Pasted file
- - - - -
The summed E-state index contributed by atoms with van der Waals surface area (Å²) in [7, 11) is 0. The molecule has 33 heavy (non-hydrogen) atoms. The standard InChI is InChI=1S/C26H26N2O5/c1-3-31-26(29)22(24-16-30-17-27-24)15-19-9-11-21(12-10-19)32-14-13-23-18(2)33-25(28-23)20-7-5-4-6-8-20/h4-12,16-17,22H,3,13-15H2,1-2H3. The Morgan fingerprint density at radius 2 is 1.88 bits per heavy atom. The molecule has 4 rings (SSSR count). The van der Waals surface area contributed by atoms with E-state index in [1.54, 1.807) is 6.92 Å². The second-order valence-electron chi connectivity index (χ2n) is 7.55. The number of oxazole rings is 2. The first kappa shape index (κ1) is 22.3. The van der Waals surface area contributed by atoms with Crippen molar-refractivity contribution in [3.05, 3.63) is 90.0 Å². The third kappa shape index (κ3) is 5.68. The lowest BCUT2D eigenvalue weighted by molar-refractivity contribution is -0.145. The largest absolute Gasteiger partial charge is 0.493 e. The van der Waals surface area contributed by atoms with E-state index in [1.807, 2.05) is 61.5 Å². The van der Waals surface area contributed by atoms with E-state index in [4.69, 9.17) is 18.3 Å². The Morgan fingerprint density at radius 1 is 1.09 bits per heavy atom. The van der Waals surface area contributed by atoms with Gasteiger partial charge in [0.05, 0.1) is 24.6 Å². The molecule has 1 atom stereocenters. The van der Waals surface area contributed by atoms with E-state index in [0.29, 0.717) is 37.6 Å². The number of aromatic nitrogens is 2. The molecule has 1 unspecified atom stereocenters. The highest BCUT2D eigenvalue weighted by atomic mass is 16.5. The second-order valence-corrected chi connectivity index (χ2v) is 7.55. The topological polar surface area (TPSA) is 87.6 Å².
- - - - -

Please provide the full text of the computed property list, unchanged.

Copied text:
The summed E-state index contributed by atoms with van der Waals surface area (Å²) in [7, 11) is 0. The molecule has 33 heavy (non-hydrogen) atoms. The standard InChI is InChI=1S/C26H26N2O5/c1-3-31-26(29)22(24-16-30-17-27-24)15-19-9-11-21(12-10-19)32-14-13-23-18(2)33-25(28-23)20-7-5-4-6-8-20/h4-12,16-17,22H,3,13-15H2,1-2H3. The Morgan fingerprint density at radius 2 is 1.88 bits per heavy atom. The molecule has 4 rings (SSSR count). The van der Waals surface area contributed by atoms with E-state index in [1.54, 1.807) is 6.92 Å². The second-order valence-electron chi connectivity index (χ2n) is 7.55. The number of oxazole rings is 2. The first kappa shape index (κ1) is 22.3. The van der Waals surface area contributed by atoms with Crippen molar-refractivity contribution in [3.05, 3.63) is 90.0 Å². The third kappa shape index (κ3) is 5.68. The lowest BCUT2D eigenvalue weighted by molar-refractivity contribution is -0.145. The largest absolute Gasteiger partial charge is 0.493 e. The van der Waals surface area contributed by atoms with E-state index in [1.807, 2.05) is 61.5 Å². The van der Waals surface area contributed by atoms with E-state index in [4.69, 9.17) is 18.3 Å². The Morgan fingerprint density at radius 1 is 1.09 bits per heavy atom. The van der Waals surface area contributed by atoms with Gasteiger partial charge in [0.05, 0.1) is 24.6 Å². The molecule has 1 atom stereocenters. The van der Waals surface area contributed by atoms with E-state index in [0.29, 0.717) is 37.6 Å². The number of aromatic nitrogens is 2. The molecule has 1 unspecified atom stereocenters. The highest BCUT2D eigenvalue weighted by atomic mass is 16.5. The second-order valence-corrected chi connectivity index (χ2v) is 7.55. The topological polar surface area (TPSA) is 87.6 Å².